If New York regulators don't meet a Nov. 29 deadline to finalize the rulemaking process for natural gas drilling using hydraulic fracturing (fracking), it may force more producers and service companies to move out of state, a spokesman for the Independent Oil and Gas Association of New York (IOGA-NY) said last week.
The New York Department of Conservation (DEC) apparently is rethinking its ability to hit the late November deadline to promulgate rules for drilling using hydraulic fracturing (fracking). Spokesperson Emily DeSantis said if the deadline isn't met, the DEC would be required to reopen the rulemaking with at least one public hearing, a process that would take an additional 45 more days at a minimum.
The rulemaking decision appeared to have been put on hold last month after DEC Commissioner Joseph Martens asked the New York State Health commissioner to assess the state's health impact analysis, a process with an undetermined deadline (see NGI, Sept. 24).
No timeline has ever been given by the state, but Gov. Andrew Cuomo had been expected to issue final recommendations on whether the state would allow high-volume drilling to restart after the DEC had completed its public review process, which has been ongoing for more than a year (see NGI, Oct. 3, 2011; Sept. 12, 2011). The last of four public hearings on the proposed rules was held Nov. 30, 2011. Under state law DEC has one year after the last hearing to finalize the rules; a 90-day extension also may be filed.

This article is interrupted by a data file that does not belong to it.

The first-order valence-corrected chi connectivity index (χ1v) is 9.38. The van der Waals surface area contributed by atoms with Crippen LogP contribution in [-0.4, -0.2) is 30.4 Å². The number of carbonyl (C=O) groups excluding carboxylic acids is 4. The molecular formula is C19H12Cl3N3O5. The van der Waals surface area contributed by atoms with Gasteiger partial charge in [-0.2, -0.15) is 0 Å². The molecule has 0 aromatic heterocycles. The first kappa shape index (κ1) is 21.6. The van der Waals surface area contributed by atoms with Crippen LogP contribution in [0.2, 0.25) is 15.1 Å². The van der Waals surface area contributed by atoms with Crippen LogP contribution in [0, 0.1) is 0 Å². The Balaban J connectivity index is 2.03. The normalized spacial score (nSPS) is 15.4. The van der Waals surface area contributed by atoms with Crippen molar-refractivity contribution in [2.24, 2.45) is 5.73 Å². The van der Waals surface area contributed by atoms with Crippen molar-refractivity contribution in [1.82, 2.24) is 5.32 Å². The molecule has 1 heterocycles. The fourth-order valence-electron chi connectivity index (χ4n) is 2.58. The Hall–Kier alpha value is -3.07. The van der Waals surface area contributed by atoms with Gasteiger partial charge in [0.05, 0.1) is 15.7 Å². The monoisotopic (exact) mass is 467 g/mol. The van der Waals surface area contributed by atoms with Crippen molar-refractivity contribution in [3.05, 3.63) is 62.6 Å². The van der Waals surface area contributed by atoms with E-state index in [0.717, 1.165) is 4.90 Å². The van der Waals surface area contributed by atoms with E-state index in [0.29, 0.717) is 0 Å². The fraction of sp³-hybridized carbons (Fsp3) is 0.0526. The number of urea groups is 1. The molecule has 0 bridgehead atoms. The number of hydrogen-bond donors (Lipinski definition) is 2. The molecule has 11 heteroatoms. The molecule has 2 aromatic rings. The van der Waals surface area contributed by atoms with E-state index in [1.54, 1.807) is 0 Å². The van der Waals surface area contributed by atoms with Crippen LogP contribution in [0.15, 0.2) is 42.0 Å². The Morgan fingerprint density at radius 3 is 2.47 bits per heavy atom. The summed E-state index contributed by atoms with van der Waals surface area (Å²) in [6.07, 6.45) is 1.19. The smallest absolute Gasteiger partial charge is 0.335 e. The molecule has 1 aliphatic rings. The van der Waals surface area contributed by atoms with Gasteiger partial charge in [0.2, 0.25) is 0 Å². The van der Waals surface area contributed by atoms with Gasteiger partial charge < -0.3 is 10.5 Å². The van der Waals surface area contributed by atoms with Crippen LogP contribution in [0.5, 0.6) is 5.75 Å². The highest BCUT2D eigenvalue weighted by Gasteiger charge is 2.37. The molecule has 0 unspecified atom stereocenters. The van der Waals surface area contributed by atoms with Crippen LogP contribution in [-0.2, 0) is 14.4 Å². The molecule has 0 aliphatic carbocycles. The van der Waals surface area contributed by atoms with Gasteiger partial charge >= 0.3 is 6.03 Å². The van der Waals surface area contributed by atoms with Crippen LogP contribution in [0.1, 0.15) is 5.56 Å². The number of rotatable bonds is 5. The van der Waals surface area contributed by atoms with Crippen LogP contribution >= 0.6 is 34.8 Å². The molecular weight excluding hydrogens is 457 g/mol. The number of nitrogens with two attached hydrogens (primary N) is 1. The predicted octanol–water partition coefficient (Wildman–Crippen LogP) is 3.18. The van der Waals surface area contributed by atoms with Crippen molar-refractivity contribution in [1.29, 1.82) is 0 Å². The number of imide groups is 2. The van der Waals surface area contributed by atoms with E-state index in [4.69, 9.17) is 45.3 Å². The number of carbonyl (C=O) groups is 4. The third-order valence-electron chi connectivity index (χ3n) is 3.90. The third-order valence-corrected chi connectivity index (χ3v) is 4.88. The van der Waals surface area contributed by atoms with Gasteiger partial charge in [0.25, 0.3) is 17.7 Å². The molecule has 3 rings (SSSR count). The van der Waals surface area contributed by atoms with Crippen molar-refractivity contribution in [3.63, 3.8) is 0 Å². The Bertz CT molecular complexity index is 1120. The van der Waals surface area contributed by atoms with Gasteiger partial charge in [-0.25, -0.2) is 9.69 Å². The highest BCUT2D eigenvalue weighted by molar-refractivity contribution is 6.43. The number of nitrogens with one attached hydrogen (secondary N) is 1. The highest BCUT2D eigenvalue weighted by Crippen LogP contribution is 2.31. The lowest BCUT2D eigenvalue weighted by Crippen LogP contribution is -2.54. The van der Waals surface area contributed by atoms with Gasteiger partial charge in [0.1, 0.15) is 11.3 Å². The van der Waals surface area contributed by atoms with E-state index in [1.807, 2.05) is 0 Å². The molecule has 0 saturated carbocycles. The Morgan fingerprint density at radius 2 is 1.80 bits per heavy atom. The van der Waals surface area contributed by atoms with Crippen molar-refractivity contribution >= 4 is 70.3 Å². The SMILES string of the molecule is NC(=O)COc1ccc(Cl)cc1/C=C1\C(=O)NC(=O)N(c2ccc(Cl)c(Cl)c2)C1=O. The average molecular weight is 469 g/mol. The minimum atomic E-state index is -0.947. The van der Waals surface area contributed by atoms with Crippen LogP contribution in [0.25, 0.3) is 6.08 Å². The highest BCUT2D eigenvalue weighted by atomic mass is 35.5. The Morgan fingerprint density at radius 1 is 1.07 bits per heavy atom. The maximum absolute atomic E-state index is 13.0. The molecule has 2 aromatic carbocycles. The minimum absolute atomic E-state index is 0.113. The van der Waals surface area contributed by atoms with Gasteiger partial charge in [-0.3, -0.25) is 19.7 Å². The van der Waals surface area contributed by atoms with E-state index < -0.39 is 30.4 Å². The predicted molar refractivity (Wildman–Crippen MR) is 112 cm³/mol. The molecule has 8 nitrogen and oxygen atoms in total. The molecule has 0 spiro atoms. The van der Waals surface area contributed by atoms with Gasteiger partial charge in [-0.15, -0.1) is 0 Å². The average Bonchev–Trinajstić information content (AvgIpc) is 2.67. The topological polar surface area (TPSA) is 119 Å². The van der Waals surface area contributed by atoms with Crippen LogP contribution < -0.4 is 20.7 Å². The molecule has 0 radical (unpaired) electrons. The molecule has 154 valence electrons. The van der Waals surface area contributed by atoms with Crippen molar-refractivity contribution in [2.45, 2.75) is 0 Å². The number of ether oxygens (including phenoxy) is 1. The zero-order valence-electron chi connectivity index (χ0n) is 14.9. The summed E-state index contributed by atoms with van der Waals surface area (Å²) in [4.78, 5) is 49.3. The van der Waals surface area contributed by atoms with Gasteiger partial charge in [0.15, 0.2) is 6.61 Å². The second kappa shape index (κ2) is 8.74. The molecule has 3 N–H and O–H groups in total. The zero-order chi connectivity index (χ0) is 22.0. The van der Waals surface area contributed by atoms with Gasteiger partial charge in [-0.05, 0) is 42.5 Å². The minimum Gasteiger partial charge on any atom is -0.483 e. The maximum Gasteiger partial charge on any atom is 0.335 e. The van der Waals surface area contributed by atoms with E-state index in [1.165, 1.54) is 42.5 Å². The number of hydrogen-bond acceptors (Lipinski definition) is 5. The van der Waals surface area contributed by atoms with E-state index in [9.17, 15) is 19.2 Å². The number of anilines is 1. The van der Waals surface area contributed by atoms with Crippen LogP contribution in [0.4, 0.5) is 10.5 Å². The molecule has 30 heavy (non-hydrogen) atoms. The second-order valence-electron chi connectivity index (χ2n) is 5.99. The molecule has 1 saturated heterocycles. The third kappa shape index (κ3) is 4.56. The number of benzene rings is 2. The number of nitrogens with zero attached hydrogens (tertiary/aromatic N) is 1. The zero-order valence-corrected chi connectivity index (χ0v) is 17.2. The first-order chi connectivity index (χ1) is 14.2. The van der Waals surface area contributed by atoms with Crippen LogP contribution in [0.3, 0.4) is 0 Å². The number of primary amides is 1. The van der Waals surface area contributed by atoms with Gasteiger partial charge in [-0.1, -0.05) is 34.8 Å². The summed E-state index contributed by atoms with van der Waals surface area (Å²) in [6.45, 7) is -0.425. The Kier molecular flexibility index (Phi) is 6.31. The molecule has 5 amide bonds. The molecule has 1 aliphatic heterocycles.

The governor's instructions on whether to lift the four-year-old state moratorium on drilling were "clear from the outset -- let the science determine the outcome," Martens said last month.
It remains "undetermined" as to when the state's environmental health assessment can be completed and reviewed before the November deadline, DeSantis said. "Given that DEC has said no regulations or final decision will be issued until the completion of (the health impact) review, should high-volume hydraulic fracturing move forward, it is expected that a new rulemaking process would be undertaken."
IOGA-NY spokesman Jim Smith said operators are uneasy about the possibility of another delay.
"There's not a lot of information coming out about how long it will take into 2013 or how far into 2013 we're talking about," he told NGI. "But I can say that many of the members of IOGA are making business decisions based on the business climate here in New York. They are either downsizing, moving out to other states where they see opportunity, or they are rethinking their future here in New York...This is after four-and-a-half years of study.
"IOGA supports the governor's efforts to ensure environmental safety but certainly, members are becoming more and more frustrated."
The New York industry group has "around 400 members," said Smith, which includes large producers and small, private enterprises. In addition to explorers, "there are a lot of smaller support businesses, service providers, who see opportunity in other states right now. Anecdotally, you can talk about three or four employees here and there [leaving] but it begins to add up."
Businesses in New York are no different than those in other places, said Smith.